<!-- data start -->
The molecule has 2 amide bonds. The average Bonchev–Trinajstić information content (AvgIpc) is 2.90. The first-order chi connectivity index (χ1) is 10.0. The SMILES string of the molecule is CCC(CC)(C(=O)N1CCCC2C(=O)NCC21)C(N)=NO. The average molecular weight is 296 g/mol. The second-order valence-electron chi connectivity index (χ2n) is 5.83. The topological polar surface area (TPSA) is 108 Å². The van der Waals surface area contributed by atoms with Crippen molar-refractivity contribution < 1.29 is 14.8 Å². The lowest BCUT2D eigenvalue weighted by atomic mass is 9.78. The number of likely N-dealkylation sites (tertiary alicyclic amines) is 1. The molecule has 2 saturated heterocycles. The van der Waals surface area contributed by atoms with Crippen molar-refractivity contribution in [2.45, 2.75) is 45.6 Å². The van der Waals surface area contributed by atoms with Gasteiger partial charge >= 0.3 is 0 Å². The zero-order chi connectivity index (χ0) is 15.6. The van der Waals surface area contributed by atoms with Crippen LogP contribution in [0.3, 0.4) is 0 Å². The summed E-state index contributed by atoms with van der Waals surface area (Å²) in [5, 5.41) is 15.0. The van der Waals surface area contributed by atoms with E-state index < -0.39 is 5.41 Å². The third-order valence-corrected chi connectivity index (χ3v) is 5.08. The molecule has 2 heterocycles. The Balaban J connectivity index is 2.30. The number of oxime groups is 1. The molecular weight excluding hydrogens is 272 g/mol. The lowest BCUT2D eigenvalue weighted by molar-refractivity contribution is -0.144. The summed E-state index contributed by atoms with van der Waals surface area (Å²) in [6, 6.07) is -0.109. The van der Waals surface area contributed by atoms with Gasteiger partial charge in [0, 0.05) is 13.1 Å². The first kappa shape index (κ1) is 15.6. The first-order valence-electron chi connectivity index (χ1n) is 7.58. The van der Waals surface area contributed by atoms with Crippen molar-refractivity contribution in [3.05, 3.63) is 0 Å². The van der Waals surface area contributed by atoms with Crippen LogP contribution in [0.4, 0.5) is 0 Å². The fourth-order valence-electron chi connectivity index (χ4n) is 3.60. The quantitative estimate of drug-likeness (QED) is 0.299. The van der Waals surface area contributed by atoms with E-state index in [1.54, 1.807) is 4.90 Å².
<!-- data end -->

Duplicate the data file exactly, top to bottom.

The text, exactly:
The molecule has 2 amide bonds. The average Bonchev–Trinajstić information content (AvgIpc) is 2.90. The first-order chi connectivity index (χ1) is 10.0. The SMILES string of the molecule is CCC(CC)(C(=O)N1CCCC2C(=O)NCC21)C(N)=NO. The average molecular weight is 296 g/mol. The second-order valence-electron chi connectivity index (χ2n) is 5.83. The topological polar surface area (TPSA) is 108 Å². The van der Waals surface area contributed by atoms with Crippen molar-refractivity contribution < 1.29 is 14.8 Å². The lowest BCUT2D eigenvalue weighted by atomic mass is 9.78. The number of likely N-dealkylation sites (tertiary alicyclic amines) is 1. The molecule has 2 saturated heterocycles. The van der Waals surface area contributed by atoms with Crippen molar-refractivity contribution in [2.45, 2.75) is 45.6 Å². The van der Waals surface area contributed by atoms with Gasteiger partial charge >= 0.3 is 0 Å². The zero-order chi connectivity index (χ0) is 15.6. The van der Waals surface area contributed by atoms with Crippen LogP contribution in [0.3, 0.4) is 0 Å². The summed E-state index contributed by atoms with van der Waals surface area (Å²) in [5, 5.41) is 15.0. The van der Waals surface area contributed by atoms with E-state index < -0.39 is 5.41 Å². The third-order valence-corrected chi connectivity index (χ3v) is 5.08. The molecule has 2 heterocycles. The Balaban J connectivity index is 2.30. The number of oxime groups is 1. The molecular weight excluding hydrogens is 272 g/mol. The lowest BCUT2D eigenvalue weighted by molar-refractivity contribution is -0.144. The summed E-state index contributed by atoms with van der Waals surface area (Å²) in [6, 6.07) is -0.109. The van der Waals surface area contributed by atoms with Gasteiger partial charge in [0, 0.05) is 13.1 Å². The first kappa shape index (κ1) is 15.6. The first-order valence-electron chi connectivity index (χ1n) is 7.58. The van der Waals surface area contributed by atoms with Crippen molar-refractivity contribution in [3.05, 3.63) is 0 Å². The van der Waals surface area contributed by atoms with Crippen LogP contribution in [0.4, 0.5) is 0 Å². The fourth-order valence-electron chi connectivity index (χ4n) is 3.60. The quantitative estimate of drug-likeness (QED) is 0.299. The van der Waals surface area contributed by atoms with E-state index in [1.54, 1.807) is 4.90 Å².